Commonwealth v. Snyder

Citation251 A.3d 782
Decision Date09 April 2021
Docket NumberNo. 2060 EDA 2019,2060 EDA 2019
Parties COMMONWEALTH of Pennsylvania v. Christopher SNYDER, Appellant
CourtSuperior Court of Pennsylvania

251 A.3d 782

COMMONWEALTH of Pennsylvania
Christopher SNYDER, Appellant

No. 2060 EDA 2019

Superior Court of Pennsylvania.

Submitted July 27, 2020
Filed: April 9, 2021

Lee B. Awbrey, Public Defender, Norristown, for appellant.

Robert M. Falin, Assistant District Attorney, for Commonwealth, appellee.



Christopher Snyder appeals from his June 20, 2019 judgment of sentence imposed after a jury found him guilty of corruption of minors, indecent assault without consent, indecent assault of person unconscious, and indecent assault with a person less than thirteen years of age. After careful review, we affirm Appellant's conviction, affirm in part and vacate in part Appellant's judgment of sentence, and remand for resentencing.

The trial court provided the following factual summary of this case:

In the fall of 2017, [Appellant] was living in a house with the then 12-year-old victim, S.F., along with the victim's family .... [Appellant] was a close friend to S.F.’s father and a close friend to the entire family.

One night, S.F. was awoken from sleep to [Appellant] rubbing her inner leg and vaginal area. At first[,] she was confused about what was happening, and looked at him and said, "What are you doing?" [Thereafter, Appellant left her room.]

S.F. was scared to tell her family about what happened. A couple of months after the assault in February of 2018, S.F. was able to open up to some school friends. The incident came to [S.F.’s mother's] attention when she received a phone call from the school principal.
251 A.3d 787
The matter was reported to law enforcement. S.F. spoke to Detective Gloria Hatcher of the Horsham Township Police Department. S.F. was also interviewed by Meghan Kerper of the Mission Kids Child Advocacy Center.

On March 12, 2019, [Appellant] proceeded to a jury trial where at the conclusion thereof a jury found him guilty of the aforementioned charges.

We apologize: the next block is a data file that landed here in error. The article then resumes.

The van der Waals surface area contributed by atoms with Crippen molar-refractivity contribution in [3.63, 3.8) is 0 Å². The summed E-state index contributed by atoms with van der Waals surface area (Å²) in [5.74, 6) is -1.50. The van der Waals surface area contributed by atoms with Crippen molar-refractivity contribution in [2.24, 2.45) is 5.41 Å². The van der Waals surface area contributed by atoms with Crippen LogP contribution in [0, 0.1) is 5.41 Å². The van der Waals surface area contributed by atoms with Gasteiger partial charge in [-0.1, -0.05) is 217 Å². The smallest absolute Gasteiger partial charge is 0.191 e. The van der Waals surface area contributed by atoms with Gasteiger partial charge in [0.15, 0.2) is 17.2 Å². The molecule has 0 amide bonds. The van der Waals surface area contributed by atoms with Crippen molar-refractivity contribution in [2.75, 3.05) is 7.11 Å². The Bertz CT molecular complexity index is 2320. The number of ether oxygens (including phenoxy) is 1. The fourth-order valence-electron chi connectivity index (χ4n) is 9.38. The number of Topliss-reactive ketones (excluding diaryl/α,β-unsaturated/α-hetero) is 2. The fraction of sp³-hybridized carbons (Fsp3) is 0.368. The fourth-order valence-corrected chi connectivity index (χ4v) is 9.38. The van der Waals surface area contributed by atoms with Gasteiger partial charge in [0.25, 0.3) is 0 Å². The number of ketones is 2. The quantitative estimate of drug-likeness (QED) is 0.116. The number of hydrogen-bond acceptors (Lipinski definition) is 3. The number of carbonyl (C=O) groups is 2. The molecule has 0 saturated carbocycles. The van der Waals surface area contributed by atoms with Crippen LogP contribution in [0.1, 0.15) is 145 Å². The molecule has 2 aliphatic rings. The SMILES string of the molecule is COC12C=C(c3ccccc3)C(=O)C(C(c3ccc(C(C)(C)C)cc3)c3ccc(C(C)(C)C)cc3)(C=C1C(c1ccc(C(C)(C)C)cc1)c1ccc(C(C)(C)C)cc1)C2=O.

Trial Court Opinion, 9/18/19, at 1-2.

A jury trial commenced on March 12, 2019. At its conclusion, the jury found Appellant guilty of the aforementioned charges. On July 20, 2019, he was sentenced to nine to twenty months of imprisonment followed by eight years of probation. As part of his sentence, Appellant was ordered to pay $500 in non-mandatory fines along with the costs of prosecution.

Appellant was also found to be subject to lifetime tier-based registration under Subchapter H of the Pennsylvania Sentencing Code as a consequence of his conviction under 18 Pa.C.S. § 3126(a)(7). See 42 Pa.C.S. §§ 9799.14(d)(8), 9799.15(a)(3) (categorizing indecent assault against a complainant "less than 13 years of age" as a Tier III offense, which requires registration for "the life of the individual"). Appellant was determined not to be a sexually violent predator ("SVP"), and he filed no post-sentence motions.

Appellant filed a timely appeal to this Court. Both he and the trial court timely complied with their obligations under Pa.R.A.P. 1925. Appellant raises the following issues for our consideration:

1. Were [Appellant's] due process rights violated when the Commonwealth set forth a four-month date range in the Bills of Information to prosecute him for a single incident but then shifted at trial the timeframe in which they alleged the single incident occurred, after the defense presented alibi evidence that covered dates in the Bills of Information?

2. Did the trial court commit a reversible error when it denied the requested prompt complaint instruction?

3. Was the portion of the sentence requiring [Appellant] to comply with [Subchapter H] illegal because the applicable statute, 42 Pa.C.S. §§ 9799.10 -[.]41, violates both the Pennsylvania and Federal Constitutions?

4. Did the sentencing court err in assigning [Appellant] the costs of prosecution and a fine of $500 without consideration of his ability to pay?

Appellant's brief at 3.

Appellant's first issue concerns the dates listed on the information filed by the Commonwealth, which he characterizes as a claim arising under Commonwealth v. Devlin , 460 Pa. 508, 333 A.2d 888, 890 (1975) ("[T]he date of the commission of the offense must be fixed with reasonable certainty." ). This claim concerns the sufficiency of the evidence adduced by the Commonwealth, over which our standard and scope of review is well-established: